Posts tagged "pre-K"
February 5, 2013
Charter schools want to piggyback on Gov. Andrew Cuomo’s plan to expand pre-kindergarten across the state. But in order to benefit from Cuomo’s $25 million in pre-K grants, the schools first must win the right to offer pre-K classes.
Pushing for that right is at the top of charter school supporters’ agenda today as they convene in Albany as part of the charter sector’s annual advocacy day. The parents will meet in the Albany Convention Center with more than a dozen legislators, then spend the rest of the day visiting their district representatives.
They’re not the only ones lobbying lawmakers over pre-K this week. On Monday, police chiefs, principals, and education groups from around the state declared their support for Cuomo’s pre-K grants, which represent a fraction of the $385 million that the state spends annually on pre-kindergarten.
The charter sector’s lobbying efforts are not so straightforward, because the state’s 1998 law authorizing the schools grants them the right to serve students in kindergarten to 12th grade only. Legislators would have to change to the law — last revised in 2010 amid heavy controversy — to allow pre-kindergarten in charter schools.
“It’s our job to talk to lawmakers and say to them, ‘Hey, does it really makes sense to a have a program where some really good schools don’t have the ability to do full-day pre-K?’” said James Merriman, CEO of the New York City Charter Center. (more…)
December 10, 2009
Lower East Side parents who want to ensure their pre-k students stay in the same school for kindergarten will now be able to do so, though a citywide policy bans schools from giving admissions preference to their own pre-k students.
Parents in Manhattan’s District 1 have been lobbying for the exemption for more than a year. The district’s parent council, elected officials and the Department of Education have hammered out a nearly-final deal, presented to parents at a public meeting last night.
Last school year the DOE began barring schools from giving admissions preference to students already enrolled in their own pre-k programs.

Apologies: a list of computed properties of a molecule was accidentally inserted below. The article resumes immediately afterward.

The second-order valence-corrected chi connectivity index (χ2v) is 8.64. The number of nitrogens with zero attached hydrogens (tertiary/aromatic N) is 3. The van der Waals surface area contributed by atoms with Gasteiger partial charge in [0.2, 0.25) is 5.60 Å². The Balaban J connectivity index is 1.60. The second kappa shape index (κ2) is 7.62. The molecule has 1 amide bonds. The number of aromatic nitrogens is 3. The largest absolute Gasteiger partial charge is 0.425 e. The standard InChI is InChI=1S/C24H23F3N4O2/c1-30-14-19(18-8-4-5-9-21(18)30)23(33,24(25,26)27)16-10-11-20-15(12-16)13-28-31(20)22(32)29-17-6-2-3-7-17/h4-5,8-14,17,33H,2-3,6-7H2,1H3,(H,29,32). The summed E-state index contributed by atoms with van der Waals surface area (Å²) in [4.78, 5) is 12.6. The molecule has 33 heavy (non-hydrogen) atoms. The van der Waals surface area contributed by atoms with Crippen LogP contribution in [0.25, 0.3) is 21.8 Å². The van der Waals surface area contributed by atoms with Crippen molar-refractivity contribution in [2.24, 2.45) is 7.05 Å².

Lisa Donlan, the president of the parent’s council, said that the policy ran counter to the district’s historical commitment to having full-day pre-k programs that are considered fully integrated into the school’s culture, whereas many districts have half-day pre-k programs that are almost considered separate from the school itself. (more…)
December 17, 2008
The Buffalo News today reported on some of those statewide cuts:
• Requiring districts to pay 15 percent of the cost of preschool special-education services. Those costs are now covered by the state and counties.
• Delaying for at least two years planned increases in prekindergarten funding.
• Eliminating $40 million for teacher development centers.
• Scrapping a $10 million Teacher Mentor Intern Program, which allows veteran teachers to assist less-experienced colleagues.
• Eliminating a $10 million fund that provided math and science programs of which students can avail themselves at colleges and universities.
An important note about that second bullet point: Even though Gov. Paterson isn’t increasing state pre-K funding, New York City could still see an increase in the number of children enrolled in universal pre-K programs. (more…)
December 17, 2008
Sara Mead, who directs a center on early childhood policy at the New America Foundation, just e-mailed me a response to my post on pre-K in New York. The state, she says, is “a case study in ‘how to do universal pre-k in a really stupid way that creates problems and doesn’t achieve your goals.’”
But Mead says there’s a better model right next door in (seriously) New Jersey. She writes:
There’s a lot of important stuff going on in New Jersey right now around their Abbot pre-k programs and pre-k expansion there. (I would argue that New Jersey’s progress in pre-k expansion is an example of doing it right in contrast to New York state’s more troubled path on pre-k).